3. The canter. The canter is also diagonal, but has three beats. A horse moves the right hind, then the left hind and right fore, then the left fore. Or the other way around - this is called the canter lead. Riding horses are trained to always canter on the "inside" lead, which means, paradoxically, moving the outside hind first. Wild horses will tend to canter on the lead they prefer. Western people call the canter the "lope". The canter also has a distinct moment of suspension.

Both of the ponies in this picture are cantering. The pinto in the lead is right in the "moment of suspension" with not one hoof on the ground.

4. The gallop. The gallop is just a canter extended until it has four beats. Right hind, left hind, right fore, left fore - or, again, the other way round. The gallop is the fastest gait for most horses, and most horses can't keep it up for very long.

These Thoroughbred racehorses are galloping. The middle horse is in the moment of suspension, the lead horse is in the fully extended phase of the gait. Source: Softeis via Wikimedia Commons.

In addition, there are the "extra" gaits.

1. The foxtrot. This is a four beat diagonal gait - essentially a "broken" trot. Right fore, left hind, left fore, right hind. Because the pairs are broke, the foxtrot is smoother than a normal trot. It's classic of the Missouri Foxtrotter.

A Missouri Fox Trotter. Source: Kayla Oakes via Wikimedia Commons.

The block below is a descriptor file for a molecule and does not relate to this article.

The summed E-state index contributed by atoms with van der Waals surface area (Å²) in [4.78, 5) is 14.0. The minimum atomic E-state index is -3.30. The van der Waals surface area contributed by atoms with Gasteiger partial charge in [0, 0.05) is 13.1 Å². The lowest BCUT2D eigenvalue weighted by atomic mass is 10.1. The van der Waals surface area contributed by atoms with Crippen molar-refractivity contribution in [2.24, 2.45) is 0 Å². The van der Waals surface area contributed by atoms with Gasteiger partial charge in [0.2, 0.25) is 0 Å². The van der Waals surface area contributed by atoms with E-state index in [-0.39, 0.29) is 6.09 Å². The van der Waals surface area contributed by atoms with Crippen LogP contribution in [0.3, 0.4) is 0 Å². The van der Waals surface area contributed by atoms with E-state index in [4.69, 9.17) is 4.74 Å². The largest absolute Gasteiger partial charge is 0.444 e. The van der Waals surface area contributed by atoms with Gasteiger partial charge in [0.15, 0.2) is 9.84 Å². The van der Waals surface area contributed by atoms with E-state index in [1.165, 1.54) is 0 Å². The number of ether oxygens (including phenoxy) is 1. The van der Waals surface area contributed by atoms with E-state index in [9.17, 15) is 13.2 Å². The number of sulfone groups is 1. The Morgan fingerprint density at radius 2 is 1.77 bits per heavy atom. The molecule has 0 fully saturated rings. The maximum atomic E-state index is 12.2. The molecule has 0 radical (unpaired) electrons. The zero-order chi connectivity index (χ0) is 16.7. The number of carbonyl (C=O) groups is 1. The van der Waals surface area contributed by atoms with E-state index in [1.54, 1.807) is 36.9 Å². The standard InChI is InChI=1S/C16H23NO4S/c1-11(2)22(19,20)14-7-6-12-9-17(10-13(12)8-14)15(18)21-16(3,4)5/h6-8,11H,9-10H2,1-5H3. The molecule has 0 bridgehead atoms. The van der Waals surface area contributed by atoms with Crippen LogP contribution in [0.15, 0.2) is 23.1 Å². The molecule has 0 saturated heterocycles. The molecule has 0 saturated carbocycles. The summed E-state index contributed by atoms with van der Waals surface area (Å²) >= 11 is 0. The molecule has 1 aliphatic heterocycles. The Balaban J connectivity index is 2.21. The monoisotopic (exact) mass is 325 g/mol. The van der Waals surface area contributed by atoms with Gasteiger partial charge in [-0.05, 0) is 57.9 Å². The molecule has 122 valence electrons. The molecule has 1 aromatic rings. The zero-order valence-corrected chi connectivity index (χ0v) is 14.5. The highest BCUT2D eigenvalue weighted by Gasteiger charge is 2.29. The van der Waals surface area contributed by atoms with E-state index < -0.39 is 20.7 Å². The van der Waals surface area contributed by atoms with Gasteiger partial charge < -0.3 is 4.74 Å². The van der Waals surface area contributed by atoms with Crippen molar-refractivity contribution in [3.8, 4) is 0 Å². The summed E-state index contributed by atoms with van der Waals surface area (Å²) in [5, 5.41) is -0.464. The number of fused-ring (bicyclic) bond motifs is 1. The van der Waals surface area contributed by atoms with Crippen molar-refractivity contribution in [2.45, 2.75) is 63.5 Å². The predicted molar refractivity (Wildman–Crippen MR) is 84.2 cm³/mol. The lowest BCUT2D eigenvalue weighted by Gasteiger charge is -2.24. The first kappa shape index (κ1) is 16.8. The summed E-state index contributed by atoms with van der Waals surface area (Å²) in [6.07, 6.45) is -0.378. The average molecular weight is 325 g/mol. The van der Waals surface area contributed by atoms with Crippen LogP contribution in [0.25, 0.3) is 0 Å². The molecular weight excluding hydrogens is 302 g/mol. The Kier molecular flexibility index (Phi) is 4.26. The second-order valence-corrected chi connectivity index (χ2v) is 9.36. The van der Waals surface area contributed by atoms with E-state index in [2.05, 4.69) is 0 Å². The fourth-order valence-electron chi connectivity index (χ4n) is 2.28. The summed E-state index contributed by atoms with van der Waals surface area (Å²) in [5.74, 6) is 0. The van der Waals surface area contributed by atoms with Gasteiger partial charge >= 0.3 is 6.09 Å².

2. The amble. The amble has several breed specific variants - it's called, for example, a running walk in the Missouri Foxtrotter, the singlefoot, the tolt in Icelandics, and the revaal in the Marwari and Kathiawari horses of India. Each amble is slightly different, but it's basically a sped up walk. And is very comfortable - at least the tolt is. Horses that ambled used to be prized as riding horses, but the trait is now limited to only a few breeds. Do your characters a favor - have the riding horses amble. Trust me.

An Icelandic horse demonstrating the tolt. Image source: Dagur Brynjolfsson via Wikimedia Commons.

3. The rack. The rack, also called the paso largo in the Paso Fino or the flying pace in Icelandic horses - is basically the amble sped up to a canter or gallop speed. It's harder to achieve. (For example, all Icelandic horses tolt, but not all can handle the flying pace).